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*Metric* radiused sanding blocks

Discussion in 'Hardware, Setup & Repair [BG]' started by Ian Perge, Sep 25, 2004.

  1. Ian Perge

    Ian Perge Supporting Member

    May 11, 2001
    Evansville, Indiana
    After consulting with the two luthiers in the nearby area (the first of which "defrets" by grinding down the fret to the tang, the second who refuses to do defrets at all, citing "it weakens the neck" :rollno: ) I've decided to take the plunge and do it myself. I've researched various methods online by both amateurs and professional websites, traded e-mails with a friend's bassist who's done the same, and I'm confident I can do a more-than-adequate job given the proper tools which I'm prepared to spend the money on.

    ...until one problem reared it's ugly head. I'd like to use a radiused sanding block to make sure I don't leave any humps or flat spots after trimming down the inlaid lines, but the bass (a Yamaha RBX 775) is far-east made, and therefore has a radius measured in millimeters and not inches due to that newfangled metric system. ;) I've tried searching online, but cannot find any radiused sanding blocks like the ones Stewart-MacDonald carries but metric. I'm looking for a 600 mm radius, which coverts to 23.6/23 & 5/8ths.

    Does anyone have any suggestions as to a fairly cheap and easy solution to this problem? I have friends overseas looking, but they've had no luck as well in finding anything. Hell, if anyone reading this has the capability of fabricating one, I'd be willing to pay a fair fee (akin to StewMac's product plus a little "thank you") and shipping.

    Thanks in advance for whatever advice you can provide. :)
  2. Howdy and welcome to Luthiery!

    I think you're over thinking this a bit. Having radiused fingerboards (my own constructons and others), I've found that there can be a relatively large amount of error in the radius measurement before you can notice it in the feel of the neck. At least that would be true of most all players but the top virtuoso's. Here's how to prove it - Draw an arc with a 12" radius. Then draw another arc centered (tangential) inside the first one that is 11". Measured at 2.5" (widest part of neck) this would only equate to a drop of .006" on each side. Of course there is a large variation in the actual diameters of the two circles but when the two radii are compared in this orientation, there is very little difference to be felt. The difference between the metric and US measurements would be even smaller since the difference. 600mm is 23.622" but the difference between that and a 24" radius on a 3" wide fretboard is less than .0001" of each side. This is way beyond our human ability to sense by feel. BTW, I used 3" in the second example because I had to go up in width to get any measurable difference at all using my method of calculation.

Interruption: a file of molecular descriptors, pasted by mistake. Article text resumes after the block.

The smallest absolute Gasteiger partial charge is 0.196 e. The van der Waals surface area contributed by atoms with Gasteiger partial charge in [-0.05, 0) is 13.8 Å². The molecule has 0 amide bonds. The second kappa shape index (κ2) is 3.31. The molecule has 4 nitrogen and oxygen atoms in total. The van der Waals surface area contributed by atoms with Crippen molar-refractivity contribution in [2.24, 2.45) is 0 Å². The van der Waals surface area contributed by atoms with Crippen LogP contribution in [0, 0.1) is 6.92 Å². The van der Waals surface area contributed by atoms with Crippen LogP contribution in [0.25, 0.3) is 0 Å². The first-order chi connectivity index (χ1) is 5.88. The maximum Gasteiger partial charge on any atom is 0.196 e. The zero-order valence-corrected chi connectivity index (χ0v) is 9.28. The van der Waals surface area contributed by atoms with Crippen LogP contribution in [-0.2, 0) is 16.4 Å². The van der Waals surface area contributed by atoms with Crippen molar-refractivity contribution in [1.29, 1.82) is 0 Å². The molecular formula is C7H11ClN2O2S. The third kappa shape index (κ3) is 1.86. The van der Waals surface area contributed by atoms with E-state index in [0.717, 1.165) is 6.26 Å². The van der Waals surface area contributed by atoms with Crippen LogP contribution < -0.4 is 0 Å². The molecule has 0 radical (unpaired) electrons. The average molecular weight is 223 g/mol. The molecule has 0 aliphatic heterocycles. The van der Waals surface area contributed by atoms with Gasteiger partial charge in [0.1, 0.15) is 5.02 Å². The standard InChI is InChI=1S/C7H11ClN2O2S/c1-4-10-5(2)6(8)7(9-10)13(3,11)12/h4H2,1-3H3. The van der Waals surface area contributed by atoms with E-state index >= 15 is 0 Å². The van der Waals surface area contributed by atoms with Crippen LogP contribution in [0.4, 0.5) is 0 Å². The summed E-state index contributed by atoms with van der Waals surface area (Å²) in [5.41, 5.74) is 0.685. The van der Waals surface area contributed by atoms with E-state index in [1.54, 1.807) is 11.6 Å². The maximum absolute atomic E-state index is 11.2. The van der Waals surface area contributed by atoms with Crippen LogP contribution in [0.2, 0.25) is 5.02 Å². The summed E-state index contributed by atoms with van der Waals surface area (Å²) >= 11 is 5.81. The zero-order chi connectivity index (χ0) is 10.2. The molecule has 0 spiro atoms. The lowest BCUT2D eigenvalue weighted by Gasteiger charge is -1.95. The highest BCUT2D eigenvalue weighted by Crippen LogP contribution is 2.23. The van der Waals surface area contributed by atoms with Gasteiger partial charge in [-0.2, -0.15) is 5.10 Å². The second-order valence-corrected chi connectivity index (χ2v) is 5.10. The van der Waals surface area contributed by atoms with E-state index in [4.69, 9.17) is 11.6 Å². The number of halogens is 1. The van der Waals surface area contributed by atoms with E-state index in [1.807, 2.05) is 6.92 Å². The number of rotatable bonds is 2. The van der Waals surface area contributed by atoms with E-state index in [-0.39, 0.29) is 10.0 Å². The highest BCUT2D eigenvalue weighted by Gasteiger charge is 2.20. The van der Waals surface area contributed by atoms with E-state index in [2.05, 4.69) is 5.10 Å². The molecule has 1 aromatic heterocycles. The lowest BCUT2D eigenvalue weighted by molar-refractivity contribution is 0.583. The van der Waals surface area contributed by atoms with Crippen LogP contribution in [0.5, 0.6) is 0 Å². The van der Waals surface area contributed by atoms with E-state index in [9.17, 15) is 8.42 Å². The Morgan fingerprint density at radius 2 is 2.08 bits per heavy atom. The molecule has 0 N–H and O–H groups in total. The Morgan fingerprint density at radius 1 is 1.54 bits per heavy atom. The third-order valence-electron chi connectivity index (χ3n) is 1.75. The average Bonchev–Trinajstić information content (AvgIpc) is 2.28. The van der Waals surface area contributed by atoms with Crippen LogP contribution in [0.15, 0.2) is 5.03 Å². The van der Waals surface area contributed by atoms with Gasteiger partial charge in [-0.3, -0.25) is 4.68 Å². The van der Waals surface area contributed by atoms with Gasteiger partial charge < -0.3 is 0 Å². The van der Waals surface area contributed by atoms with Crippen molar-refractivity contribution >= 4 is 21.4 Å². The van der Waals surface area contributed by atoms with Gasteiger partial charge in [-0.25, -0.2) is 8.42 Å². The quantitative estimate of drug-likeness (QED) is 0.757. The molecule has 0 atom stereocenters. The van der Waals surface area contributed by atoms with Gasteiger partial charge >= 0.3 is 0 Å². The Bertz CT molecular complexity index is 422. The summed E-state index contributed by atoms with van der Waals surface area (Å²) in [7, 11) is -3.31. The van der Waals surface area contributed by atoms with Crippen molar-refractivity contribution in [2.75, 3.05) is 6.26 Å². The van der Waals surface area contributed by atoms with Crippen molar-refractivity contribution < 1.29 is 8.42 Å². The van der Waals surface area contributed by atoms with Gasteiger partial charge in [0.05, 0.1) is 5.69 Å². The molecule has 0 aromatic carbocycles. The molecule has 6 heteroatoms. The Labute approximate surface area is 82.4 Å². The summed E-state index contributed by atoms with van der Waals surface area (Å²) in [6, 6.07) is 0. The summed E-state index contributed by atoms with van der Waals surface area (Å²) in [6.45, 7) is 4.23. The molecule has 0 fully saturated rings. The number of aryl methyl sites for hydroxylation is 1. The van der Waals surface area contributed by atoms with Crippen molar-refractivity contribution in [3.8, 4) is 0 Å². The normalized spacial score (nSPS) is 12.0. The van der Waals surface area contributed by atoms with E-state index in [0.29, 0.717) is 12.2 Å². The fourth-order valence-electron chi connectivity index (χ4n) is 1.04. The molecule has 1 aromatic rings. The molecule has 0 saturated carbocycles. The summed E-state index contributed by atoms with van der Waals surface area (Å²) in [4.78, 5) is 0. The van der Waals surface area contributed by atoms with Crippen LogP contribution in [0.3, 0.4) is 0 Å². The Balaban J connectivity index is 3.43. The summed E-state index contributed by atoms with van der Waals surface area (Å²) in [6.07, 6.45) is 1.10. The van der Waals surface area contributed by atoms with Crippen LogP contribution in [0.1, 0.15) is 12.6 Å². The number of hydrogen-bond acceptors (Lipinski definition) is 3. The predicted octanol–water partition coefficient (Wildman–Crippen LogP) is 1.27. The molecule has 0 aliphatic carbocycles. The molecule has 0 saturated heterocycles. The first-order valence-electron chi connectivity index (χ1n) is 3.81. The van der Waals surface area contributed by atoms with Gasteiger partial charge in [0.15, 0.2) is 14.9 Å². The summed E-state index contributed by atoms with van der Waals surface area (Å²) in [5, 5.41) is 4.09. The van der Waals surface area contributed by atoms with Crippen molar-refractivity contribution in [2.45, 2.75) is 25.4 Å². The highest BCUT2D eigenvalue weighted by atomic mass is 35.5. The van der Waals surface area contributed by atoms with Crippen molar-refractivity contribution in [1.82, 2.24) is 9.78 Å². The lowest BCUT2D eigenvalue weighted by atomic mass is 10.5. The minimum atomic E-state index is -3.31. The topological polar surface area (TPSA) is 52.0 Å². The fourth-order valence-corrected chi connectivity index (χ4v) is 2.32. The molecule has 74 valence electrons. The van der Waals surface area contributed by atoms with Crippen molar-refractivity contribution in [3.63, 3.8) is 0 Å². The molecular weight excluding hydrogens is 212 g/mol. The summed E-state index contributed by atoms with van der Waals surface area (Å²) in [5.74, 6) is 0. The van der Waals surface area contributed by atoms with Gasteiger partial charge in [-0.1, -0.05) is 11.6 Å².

Also, for what it's worth, that is a pretty flat neck to begin with. The difference between your neck and flat is .047". Also remember that these examples are at the widest part of the neck. The variations will decrease as the neck narrows towards the headstock

    I've made my own radius calls and I've even designed and made my own adjustable radius sanding block. It works well and was easy to make.

    Hope this helps
  3. Ian Perge

    Ian Perge Supporting Member

    May 11, 2001
    Evansville, Indiana

    Thanks for the response and very detailed explanation. Logically I knew that the difference was minimal at best, but with the method in which you broke down just how minimal the change in radii would be, it *clicked*. I know feel much more comfortable in using a 20" as a substitute and with as little usage as possible (i.e. trimming the inlays and hand-sanding as much as possible)

    I've also received work from a name people would know about making the lines a bit more eye-catching that the usual inlayed wood strips. I don't want to jinx it by saying any more, but if this works out I'll be one happy camper. :D

    Once again, thanks.
  4. Tim__x


    Aug 13, 2002
    Alberta, Canada
    Ooh, intruiging. Mind if I take a guess? Plexi-glass and fiber optics, for glowing fret-lines.
  5. Ian Perge

    Ian Perge Supporting Member

    May 11, 2001
    Evansville, Indiana
    Yes, because I just discovered a fully equipped workshop and several thousand dollars underneath my place. ;)

    Not quite at that level, but a bit beyond your standard ghostlines. If it works out I'll be sure and post pictures. Hell, if it doesn't and I have to make due with more typical lines I'll post pics, because I'll have done it myself without ruining a neck. :)